Advent: A Necessary Season
By Rev. Monica C. Jones, PhD, 6th Episcopal District
One of the traditions that makes the African Methodist Episcopal Church a rich blend of liturgical order and cultural relevancy is our commemoration of the Advent Season. As an informed body of believers, we know that Advent guides us to the true meaning of Christmas. I lift three points as we approach this necessary season: Advent is not Christmas; Advent is teachable; and Advent is principled.
Advent precedes Christmas on the Christian calendar. It should not be confused with Christmastide. This special season translates from the Latin term Adventus Redemptoris, or the coming of the Savior, and it lauds the spirit of expectation or anticipation of Jesus the Christ.
During Advent, relevant prayers, music, readings, meditations, and hopefully, sermons may be presented to congregations in order to strengthen our Connection to Christ’s coming. Christian educators, pastors, and other leaders should emphasize that this season is for personal and spiritual reflection. Advent is an intentional worship experience that should be definitively identified, such as in the singing of the celebrated hymn, O Come, O Come, Emmanuel.
Next, the concept of Advent can and should be taught. Each year as November approaches, plans to teach the basic fundamentals are timely. Everyone does not understand Advent, so be prepared to teach the congregation about why we observe it, and that like Lent, it ushers in the climatic day of celebration. Beautiful, African American-inspired Christian education materials, sacred dance, and religious plays are just a few modes of expression that enhance the learning experience and help make Advent relevant for our congregations. Of course, preparing the church to observe the weekly (the four Sundays before Christmas) activities where candles are lit and the meaning of the colors is a vital part of the teaching moment. Resources are available through the AME Church’s Christian Education online sites and many local AME churches’ bookstores.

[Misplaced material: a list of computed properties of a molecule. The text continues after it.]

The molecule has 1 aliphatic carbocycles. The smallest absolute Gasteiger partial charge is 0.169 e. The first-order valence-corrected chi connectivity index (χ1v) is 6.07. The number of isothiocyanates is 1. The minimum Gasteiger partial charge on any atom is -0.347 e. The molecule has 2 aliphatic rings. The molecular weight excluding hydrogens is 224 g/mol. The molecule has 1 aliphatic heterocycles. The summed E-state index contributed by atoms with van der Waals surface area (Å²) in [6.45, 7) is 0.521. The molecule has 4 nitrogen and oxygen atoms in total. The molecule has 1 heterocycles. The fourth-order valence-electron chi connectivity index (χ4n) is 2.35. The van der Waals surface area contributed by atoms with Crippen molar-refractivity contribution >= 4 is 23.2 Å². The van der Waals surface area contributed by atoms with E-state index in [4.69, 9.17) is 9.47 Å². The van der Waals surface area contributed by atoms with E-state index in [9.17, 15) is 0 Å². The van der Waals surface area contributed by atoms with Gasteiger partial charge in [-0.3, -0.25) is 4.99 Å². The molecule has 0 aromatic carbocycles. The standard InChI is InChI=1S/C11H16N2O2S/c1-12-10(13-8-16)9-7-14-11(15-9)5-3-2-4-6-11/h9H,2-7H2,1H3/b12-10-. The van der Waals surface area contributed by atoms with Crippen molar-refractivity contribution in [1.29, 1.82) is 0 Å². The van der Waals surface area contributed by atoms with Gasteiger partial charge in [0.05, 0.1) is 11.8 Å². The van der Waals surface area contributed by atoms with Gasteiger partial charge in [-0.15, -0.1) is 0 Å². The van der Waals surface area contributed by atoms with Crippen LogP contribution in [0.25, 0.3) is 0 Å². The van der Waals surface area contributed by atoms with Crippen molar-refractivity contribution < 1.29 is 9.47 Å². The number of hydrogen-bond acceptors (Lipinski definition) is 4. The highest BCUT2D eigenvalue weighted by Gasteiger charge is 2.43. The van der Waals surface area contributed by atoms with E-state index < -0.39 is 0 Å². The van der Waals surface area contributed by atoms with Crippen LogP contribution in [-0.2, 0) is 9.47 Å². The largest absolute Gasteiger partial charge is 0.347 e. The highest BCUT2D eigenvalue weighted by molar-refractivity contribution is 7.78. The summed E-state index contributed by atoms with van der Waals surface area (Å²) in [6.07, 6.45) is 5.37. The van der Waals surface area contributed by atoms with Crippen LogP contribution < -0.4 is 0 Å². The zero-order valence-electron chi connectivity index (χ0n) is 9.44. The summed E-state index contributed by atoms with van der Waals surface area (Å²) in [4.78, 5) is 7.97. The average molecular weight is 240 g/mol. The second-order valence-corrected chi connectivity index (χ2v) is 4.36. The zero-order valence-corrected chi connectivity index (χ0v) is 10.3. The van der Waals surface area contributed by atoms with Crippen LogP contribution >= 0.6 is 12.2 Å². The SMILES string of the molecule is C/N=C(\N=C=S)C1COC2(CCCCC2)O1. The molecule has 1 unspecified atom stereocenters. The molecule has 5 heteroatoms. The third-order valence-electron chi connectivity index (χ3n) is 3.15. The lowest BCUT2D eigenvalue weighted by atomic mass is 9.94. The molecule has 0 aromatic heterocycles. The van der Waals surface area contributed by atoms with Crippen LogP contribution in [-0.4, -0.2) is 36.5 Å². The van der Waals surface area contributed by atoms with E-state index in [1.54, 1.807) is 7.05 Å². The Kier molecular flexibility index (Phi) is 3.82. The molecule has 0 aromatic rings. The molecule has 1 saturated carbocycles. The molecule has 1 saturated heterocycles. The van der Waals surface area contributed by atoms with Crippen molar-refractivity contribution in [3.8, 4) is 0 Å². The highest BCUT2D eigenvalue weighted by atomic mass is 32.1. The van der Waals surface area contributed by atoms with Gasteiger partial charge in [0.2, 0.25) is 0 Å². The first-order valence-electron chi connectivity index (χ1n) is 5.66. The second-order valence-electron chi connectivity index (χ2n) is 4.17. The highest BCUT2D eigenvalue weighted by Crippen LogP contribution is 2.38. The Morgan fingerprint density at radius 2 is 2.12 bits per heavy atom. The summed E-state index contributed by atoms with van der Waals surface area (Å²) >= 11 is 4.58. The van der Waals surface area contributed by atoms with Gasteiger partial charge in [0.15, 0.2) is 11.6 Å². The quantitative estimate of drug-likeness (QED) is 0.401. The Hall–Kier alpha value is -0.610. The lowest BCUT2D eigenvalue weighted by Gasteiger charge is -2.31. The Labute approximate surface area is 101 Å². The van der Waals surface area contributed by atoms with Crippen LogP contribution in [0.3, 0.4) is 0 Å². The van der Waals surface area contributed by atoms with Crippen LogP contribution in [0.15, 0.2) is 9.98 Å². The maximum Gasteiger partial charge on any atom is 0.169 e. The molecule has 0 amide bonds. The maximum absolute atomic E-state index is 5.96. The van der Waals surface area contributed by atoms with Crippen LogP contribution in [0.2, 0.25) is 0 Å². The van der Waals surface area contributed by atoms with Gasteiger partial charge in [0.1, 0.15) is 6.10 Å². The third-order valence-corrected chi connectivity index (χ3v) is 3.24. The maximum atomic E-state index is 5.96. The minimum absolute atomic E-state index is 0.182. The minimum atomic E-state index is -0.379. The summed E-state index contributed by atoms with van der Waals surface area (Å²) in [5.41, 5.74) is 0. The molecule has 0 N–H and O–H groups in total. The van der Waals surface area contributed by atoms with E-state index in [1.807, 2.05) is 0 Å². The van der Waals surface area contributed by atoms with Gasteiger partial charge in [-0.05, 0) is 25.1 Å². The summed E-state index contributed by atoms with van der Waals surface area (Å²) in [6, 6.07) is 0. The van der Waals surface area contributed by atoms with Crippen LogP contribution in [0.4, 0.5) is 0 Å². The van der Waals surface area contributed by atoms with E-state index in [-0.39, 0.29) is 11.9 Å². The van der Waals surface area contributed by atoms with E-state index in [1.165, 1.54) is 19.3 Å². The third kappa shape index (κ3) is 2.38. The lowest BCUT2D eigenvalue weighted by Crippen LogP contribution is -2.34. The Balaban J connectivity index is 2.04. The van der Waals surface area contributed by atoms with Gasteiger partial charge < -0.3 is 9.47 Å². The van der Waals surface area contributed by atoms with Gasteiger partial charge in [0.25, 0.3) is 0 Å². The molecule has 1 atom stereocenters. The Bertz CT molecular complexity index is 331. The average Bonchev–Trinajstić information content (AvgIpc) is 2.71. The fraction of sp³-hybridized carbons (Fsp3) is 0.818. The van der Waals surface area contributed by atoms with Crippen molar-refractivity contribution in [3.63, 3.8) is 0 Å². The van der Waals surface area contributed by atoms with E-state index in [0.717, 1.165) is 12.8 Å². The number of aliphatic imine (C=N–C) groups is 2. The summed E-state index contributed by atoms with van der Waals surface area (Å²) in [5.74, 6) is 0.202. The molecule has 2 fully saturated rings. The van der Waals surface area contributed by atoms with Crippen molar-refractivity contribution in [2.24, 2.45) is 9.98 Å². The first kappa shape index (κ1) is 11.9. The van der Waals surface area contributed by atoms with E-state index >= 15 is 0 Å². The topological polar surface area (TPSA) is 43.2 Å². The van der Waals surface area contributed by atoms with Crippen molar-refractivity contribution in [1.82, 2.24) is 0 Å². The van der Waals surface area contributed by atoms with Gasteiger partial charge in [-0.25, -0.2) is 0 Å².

Finally, keep in mind as we celebrate Advent independent of Christmas and teach its fundamental concepts that Advent is a principled expression of worship that is applicable anywhere and anytime. The four most popular themes are hope, peace, joy, and love. Even though these themes may not necessarily be recognized in that order, they represent important principles of our faith. They are the spiritual fabric of Christian living. Without hope, we have no reason to move forward. Without joy, we are vacant wanderers. Without peace, we give chaos control. As Paul tells us, without love, we are but a sounding brass. It is an intergenerational lesson. As the church becomes familiar with the symbols of Advent and how to present candle lightings, wreaths, and so on, the people develop their own special worship tradition. Most importantly, they take the lessons learned with them into the Christmas season.
This approach to understanding Advent represents an effective way to encourage interest and excitement in the church. It enables us to bring the message of the Messiah home to the hearts of people! Advent is not Christmas but it ushers Christmas in. It can be taught creatively and meaningfully to worshipers. It is principled and relevant to all believers. I pray that in this time of uncertainty and doubt that we will move with power and boldness into the Advent Season! Let us intentionally and prayerfully embrace each week. As we light a candle, announce a theme, write a meditation, or preach a sermon, let us remember that the reason for this season is to await our precious Savior! More than ever, Advent is an important worship expression for each of us; more than ever, Advent is necessary.
Note: Whenever the first Sunday of December falls on the second week, as it does this year, the first Sunday of Advent is the last Sunday in November. Otherwise, it is the first Sunday in December. The First Sunday of Advent this year is November 27 and Christmas Day (the final candle lighting) is on the fourth Sunday.
The Reverend Monica C. Jones, PhD, is the Director of Christian Education at Big Bethel AME Church in Atlanta, Georgia.